I am amazed at how many people think that strong-gripped "static grabs" are important to your training.
IME, for most people, such training cultivates exactly the opposite of what I would consider "aiki" and as you begin to develop your understanding of musubi, kuzushi, and sente, pose no real challenge.
In a sense I'd agree with you Tariq.
Static practice is in essence dead. If there is no attack who needs any defence?
Before such practice is dismissed lets look a little closer. After all there is more than 1 way to skin a cat as they say....
I come from a background where such static practice is considered essential.
It is the starting level for our aikido training without actually being Aikido itself.
It is only 1 of 4 levels - Kotai, jutai, kitai and ekitai.
Our goal is to be able to move through these levels as we grow in skill. While I enjoy the journey I'd hope that there is more to it than just 'doing Aikido' in classes but that there is some development and growth in ability along the way.
This first level, Kotai, is a largely mechanical level. We use it to teach the bases of Aikido, eg positional relationship (kamae), correct distance (maai), good posture (shisei) for starters and then moving on to look at other essential bases of Aikido.
The case for such static practice is that mistakes are easy to see and feel. If you are in a dangerous place in static practice it is easy to see. If you move incorrectly and your partner has a strong centred grip then you will fail.
I could go on but I'm just tossing this on the table for consideration and don't have time to write a book.
The case against, or at least a downside of such practice is that it can be taken as "Aikido" hence the many dismissals of Aikido as not being alive or unrealistic.
Perhaps if people understood it for what it is then Aikido would not be so readily criticised.
My personal opinion is that its not just people outside of Aikido that misunderstand this practice - many aikidoka love it and never move on to the next level. Perhaps this is due to a flaw in some of the older methods of see and copy teaching where students saw something and out of respect for the instructor assume that that is exactly what they must do. Another topic for discussion perhaps although it has come up many times before.
Our second level of practice is jutai ...more flowing practice where Tori can blend with uke. This is where the real movement of Aikido can be practiced.
Personally I think this is as far as many of us get. We can do the moves but something is missing. We can do something, it seems to work, it may even look beatiful and feel beautiful but is it really the full deal.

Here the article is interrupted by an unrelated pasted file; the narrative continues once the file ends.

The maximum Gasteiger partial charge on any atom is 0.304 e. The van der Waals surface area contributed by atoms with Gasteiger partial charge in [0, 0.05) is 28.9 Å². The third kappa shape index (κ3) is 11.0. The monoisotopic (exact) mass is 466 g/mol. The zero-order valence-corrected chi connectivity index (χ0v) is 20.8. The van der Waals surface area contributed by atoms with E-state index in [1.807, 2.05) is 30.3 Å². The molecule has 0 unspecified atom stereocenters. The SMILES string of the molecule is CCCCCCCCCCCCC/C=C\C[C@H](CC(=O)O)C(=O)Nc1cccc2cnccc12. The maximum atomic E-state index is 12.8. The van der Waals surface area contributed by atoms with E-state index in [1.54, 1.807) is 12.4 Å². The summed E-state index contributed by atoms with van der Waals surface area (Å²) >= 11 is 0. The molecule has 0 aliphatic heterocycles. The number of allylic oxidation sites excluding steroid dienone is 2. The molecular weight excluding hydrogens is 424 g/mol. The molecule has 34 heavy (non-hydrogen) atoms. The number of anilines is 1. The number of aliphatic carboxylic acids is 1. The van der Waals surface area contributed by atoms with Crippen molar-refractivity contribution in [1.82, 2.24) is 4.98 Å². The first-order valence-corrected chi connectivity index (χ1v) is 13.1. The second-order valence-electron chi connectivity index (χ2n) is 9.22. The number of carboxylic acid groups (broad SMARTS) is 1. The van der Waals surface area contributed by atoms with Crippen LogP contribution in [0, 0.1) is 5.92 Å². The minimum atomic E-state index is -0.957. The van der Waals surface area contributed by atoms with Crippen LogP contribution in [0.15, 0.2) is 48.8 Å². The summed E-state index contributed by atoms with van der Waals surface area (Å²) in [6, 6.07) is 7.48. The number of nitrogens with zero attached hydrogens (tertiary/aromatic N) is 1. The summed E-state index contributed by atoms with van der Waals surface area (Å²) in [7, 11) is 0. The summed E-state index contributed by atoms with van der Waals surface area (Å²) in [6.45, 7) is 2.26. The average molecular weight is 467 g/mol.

The issue with jumping in at this stage is that to the unquestioning eye mistakes that would be clear through static practice can be hidden in the movement. A willing partner concedes his balance and posture allowing Tori to fool himself into believing his practice is good. Of course it may be but equally it may be riddled with danger that could have been eradicated by forming a foundation through kotai practice.
To be fair jutai practice is fun, it looks good and feels good. Again if you've seen a figure head do this without explanation it can be convincing enough to practice for years without questioning. Perhaps until now when MMA has opened the eyes of so much of the MA world and fostered a belief that its ok to question.
The next level Kitai probably answers my own question on what is missing. I believe this is the stage where the Aikido moves from jutai and lessons learned from the Kotai stage can provide a framework for inclusion of the missing element - the ki factor or internal energy stuff.
My concern is that if you just jump into this level...if you are lucky enough to have someone to show you...then theres a danger of assuming this energy alone will save you. If you stand in front of a knife and havent learned the basics of getting out of the way its going to hurt...ki energy or not. But when you have a foundation, and the moves then this internal stuff is for me, the final ingredient.
A big issue with Aikido is that so few of us that teach really have a handle on this. I'll be honest and say my own skills are fledgling at best. I think we shouldn't be afraid to admit this and keep working and searching until we find a guide.
Anyway - digressing....
The final stage that we talk about is ekitai....going beyond ki. I don't really have the level of knowledge to talk about this - I assume this level of mastery is where O'Sensei reached.
I'm sure that some of this is either heresy or fluffy rubbish to many. In which case ignore it. My post is really just to say think about why static practice exists.
ps I know I said to a couple of my students that I was joining the 'done with aikiweb' brigade...but its just such a good place to compose ones thoughts and then lay them on the altar for sacrifice...